The Internet is heading towards a 'capacity crunch' and could reach its limit in just eight years, say scientists.
The cables and fibre optics that relay information to our laptops, smartphones and tablets will have reached their limit within eight years, and fibre optics can take no more data from a single optical fibre, scientists warned.
"At the current usage rate, all of Britain's power supply could be consumed by internet use in just 20 years," scientists said.
Leading engineers, physicists and telecoms firms have been summoned to a meeting at London's Royal Society later this month, to discuss what can be done to avert a web crisis, Daily Mail reported.
"We are starting to reach the point in the research lab where we can't get any more data into a single optical fibre," professor Andrew Ellis, who has co-organised the Royal Society meeting on May 11, was quoted as saying by Daily Mail.
"Demand is increasingly catching up. It is growing again and again, and it is harder and harder to keep ahead. We have done very well for many years to keep ahead. But we are getting to that point where we can't keep going for ever," he added.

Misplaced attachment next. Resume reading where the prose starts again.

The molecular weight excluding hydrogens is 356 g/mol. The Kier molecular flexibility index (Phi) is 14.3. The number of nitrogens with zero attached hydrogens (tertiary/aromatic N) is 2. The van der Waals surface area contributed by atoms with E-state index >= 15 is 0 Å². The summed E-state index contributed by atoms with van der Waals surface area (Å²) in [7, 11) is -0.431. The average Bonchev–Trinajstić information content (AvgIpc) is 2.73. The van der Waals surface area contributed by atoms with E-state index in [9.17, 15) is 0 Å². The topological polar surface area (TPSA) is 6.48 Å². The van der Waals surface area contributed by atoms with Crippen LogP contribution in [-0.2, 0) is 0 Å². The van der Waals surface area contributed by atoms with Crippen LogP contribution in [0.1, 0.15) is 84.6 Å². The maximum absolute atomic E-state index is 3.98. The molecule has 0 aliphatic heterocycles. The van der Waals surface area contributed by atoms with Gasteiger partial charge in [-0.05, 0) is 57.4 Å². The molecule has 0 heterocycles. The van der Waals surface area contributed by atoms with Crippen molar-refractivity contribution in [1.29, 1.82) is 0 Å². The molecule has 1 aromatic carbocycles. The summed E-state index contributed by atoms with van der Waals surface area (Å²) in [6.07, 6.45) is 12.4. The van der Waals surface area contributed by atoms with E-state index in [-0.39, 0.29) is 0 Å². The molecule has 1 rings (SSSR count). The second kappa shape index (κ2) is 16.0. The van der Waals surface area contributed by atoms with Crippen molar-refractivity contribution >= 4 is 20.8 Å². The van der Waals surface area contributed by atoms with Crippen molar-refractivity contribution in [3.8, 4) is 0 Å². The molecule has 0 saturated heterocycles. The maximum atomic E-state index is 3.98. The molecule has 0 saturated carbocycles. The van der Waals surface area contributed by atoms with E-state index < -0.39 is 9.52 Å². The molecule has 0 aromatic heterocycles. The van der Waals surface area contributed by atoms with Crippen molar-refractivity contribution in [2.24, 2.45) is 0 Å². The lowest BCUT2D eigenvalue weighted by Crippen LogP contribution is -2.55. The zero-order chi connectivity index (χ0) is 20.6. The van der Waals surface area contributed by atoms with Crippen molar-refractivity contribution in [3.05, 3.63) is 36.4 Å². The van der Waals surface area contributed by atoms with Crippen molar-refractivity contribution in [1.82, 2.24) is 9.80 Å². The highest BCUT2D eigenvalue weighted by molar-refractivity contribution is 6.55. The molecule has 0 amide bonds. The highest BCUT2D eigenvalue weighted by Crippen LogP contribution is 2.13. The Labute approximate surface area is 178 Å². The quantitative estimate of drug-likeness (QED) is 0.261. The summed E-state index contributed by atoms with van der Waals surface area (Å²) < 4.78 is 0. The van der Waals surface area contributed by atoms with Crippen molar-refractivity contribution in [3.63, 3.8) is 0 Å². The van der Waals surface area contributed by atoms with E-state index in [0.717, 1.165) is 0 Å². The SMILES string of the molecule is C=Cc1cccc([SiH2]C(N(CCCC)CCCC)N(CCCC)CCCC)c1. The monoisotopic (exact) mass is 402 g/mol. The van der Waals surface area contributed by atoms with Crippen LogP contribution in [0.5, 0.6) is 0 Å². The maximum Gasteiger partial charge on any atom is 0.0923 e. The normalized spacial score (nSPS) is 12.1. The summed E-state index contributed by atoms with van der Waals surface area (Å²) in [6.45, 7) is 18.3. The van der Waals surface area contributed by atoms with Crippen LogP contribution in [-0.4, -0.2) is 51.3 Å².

The boom of Internet television, streaming services and ever-more powerful computers has increased the strain on our communications infrastructure.
The Internet companies could always put down additional cables - but that will mean higher bills. Experts said users could be faced with paying double or will have to put up with an Internet that switches off intermittently.
In 2005, broadband internet had a maximum speed of 2 Megabits per second. Today 100 Mb-per-second download speeds are available in many parts of the world.
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